Active money managers are embracing the exchange traded fund wrapper, despite concerns that their actively managed investment styles may be revealed under the full transparency of the investment vehicle, as the growth opportunity of the ETF industry is too big to ignore.
“It was about bringing our alpha generating capabilities to the ETF wrapper. That way we can meet our existing clients and new clients where those clients want,” Keshav Rajagopalan, Co-Head of ETFs, PGIM, said at Inside ETFs 2019.
“We had to get comfortable with the transparency because we are now disclosing our holdings daily on these different vehicles, but for us, we know what that’s where the marketplace is going. Investors want transparency. They want to be able to look under the hood and see what’s happening on a daily basis and because of that, we knew that we needed to embrace that movement and be part of it too,” he added.
At PGIM Investments, their first ETF, the PGIM Ultra Short Bond ETF (PULS), helped meet the increased demand for ultra-short-duration debt exposure to help fixed-income investors gather a decent yields with minimal risk. PULS’s risk-managed and short duration approach is designed to help investors hedge against rising rates and enhance or diversify a cash management strategy.
PGIM Investments also offers the PGIM Active High Yield Bond ETF (PHYL) to help more risk-tolerant investors whom are seeking higher yields. PHYL tries to generate high income and capital appreciation through its portfolio of speculative-grade or junk rated bonds.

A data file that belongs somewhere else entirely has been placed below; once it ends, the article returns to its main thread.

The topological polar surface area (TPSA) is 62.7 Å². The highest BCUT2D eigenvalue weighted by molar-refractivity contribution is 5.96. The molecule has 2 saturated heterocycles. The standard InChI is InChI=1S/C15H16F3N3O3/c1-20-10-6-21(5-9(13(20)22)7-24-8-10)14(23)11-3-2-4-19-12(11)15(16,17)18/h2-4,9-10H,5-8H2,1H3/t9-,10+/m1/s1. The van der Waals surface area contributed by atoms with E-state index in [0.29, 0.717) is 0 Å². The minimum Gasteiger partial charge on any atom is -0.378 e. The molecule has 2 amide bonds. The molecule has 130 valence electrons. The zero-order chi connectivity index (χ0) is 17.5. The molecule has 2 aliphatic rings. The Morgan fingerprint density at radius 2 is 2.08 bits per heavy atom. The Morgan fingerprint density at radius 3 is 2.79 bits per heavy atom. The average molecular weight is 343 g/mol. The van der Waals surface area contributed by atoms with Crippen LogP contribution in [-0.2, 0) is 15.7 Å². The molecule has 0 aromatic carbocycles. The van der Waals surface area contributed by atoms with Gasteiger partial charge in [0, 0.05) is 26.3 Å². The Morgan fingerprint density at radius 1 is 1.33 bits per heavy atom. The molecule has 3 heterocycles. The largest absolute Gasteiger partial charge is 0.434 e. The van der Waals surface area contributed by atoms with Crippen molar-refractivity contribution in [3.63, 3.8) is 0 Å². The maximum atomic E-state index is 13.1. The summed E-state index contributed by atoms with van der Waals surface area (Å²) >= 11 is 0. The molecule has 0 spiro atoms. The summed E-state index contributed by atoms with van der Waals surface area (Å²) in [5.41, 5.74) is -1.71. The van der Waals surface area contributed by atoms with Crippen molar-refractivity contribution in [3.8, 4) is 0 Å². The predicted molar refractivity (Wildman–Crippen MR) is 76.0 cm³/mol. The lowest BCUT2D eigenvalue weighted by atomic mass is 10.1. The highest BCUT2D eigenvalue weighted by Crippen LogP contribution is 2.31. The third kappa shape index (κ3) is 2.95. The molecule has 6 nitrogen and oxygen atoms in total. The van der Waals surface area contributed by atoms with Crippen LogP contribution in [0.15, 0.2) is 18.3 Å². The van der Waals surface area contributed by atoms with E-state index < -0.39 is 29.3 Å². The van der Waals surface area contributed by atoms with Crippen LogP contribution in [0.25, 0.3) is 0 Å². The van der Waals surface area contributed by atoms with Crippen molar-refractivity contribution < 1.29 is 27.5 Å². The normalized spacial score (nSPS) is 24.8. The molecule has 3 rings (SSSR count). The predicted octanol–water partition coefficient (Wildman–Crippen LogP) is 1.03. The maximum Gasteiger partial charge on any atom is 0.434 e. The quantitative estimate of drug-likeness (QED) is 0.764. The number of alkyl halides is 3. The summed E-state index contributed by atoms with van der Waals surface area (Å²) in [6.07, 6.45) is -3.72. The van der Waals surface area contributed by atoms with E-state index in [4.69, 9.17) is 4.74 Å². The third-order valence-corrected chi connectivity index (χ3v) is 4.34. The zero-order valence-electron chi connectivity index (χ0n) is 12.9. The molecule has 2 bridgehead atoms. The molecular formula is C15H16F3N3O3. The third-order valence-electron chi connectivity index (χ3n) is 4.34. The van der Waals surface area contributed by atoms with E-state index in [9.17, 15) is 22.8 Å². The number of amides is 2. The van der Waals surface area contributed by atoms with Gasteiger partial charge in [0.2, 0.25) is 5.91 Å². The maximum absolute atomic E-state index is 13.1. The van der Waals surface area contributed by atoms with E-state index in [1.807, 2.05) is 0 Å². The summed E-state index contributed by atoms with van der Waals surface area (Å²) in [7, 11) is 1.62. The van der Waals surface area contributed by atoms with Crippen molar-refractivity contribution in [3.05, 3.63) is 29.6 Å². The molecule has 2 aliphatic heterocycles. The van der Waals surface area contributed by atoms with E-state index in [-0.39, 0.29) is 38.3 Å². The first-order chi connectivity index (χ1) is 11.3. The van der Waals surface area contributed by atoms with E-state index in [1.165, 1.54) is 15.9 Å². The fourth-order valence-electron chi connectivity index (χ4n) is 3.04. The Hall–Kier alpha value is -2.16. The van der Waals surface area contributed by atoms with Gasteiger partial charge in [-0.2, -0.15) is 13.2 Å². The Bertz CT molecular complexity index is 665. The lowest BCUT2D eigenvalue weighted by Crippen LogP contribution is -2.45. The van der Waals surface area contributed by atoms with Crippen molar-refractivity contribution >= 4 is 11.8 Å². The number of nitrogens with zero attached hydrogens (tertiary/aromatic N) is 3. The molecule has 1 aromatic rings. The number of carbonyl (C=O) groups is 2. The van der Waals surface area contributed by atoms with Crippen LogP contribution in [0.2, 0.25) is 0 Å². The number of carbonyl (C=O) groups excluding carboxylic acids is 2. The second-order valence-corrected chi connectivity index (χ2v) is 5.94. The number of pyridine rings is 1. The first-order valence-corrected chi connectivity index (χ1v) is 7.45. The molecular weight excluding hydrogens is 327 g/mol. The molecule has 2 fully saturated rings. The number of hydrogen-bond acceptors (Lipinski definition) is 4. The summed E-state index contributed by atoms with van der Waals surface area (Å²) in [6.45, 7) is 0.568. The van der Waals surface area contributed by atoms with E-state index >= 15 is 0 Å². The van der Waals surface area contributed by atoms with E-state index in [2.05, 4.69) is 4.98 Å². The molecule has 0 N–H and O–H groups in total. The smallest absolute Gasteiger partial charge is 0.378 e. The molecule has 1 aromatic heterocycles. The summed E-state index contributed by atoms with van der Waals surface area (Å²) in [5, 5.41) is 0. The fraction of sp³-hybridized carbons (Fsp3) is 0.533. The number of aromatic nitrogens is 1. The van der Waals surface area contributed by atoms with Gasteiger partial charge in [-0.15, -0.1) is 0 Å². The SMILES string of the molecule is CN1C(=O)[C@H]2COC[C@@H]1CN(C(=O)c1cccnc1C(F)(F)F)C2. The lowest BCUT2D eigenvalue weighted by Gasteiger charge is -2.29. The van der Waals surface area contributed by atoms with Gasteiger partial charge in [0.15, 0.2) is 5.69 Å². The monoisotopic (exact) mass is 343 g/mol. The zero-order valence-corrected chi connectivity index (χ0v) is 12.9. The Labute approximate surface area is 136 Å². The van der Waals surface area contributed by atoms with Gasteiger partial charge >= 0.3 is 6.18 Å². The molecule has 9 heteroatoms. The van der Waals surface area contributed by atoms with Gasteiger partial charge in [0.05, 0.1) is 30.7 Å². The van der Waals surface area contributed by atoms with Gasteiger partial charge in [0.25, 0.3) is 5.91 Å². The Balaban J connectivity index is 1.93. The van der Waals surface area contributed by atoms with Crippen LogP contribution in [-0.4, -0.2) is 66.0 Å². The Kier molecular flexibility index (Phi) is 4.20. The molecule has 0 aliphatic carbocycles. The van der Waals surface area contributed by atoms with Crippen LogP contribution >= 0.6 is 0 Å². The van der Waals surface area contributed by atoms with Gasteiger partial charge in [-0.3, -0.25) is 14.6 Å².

On the equity side, Prudential more recently launched the actively managed PGIM QMA Strategic Alpha Small-Cap Growth ETF (PQSG), the PGIM QMA Strategic Alpha Small-Cap Value ETF (PQSV), PGIM QMA Strategic Alpha International Equity ETF (PQIN) and PGIM QMA Strategic Alpha Large-Cap Core ETF (PQLC).
QMA employs a proprietary multi-factor quantitatively driven investment process for the Funds. The stock selection process utilizes systematic tools that evaluate stocks based on various signals, such as value, quality and volatility, to differentiate between attractive and unattractive stocks, subject to risk constraints. QMA seeks to avoid high premium stocks likely to underperform. The investment management team exercises judgment when evaluating underlying data and positions recommended by its quantitative tools.
“QMA, the Fund’s subadvisor, believes that investors are willing to overpay for stocks that have a low probability of outsized returns or may provide lower risk. QMA’s active, bottom-up approach is designed to avoid these stocks with a multi-factor strategy that links value, quality, and volatility. The result: differentiated multi-factor portfolios, which provide broad exposure to an index while capitalizing on investor bias,” according to PGIM Investments.
Watch the full interview between Tom Lydon and Keshav Rajagopalan
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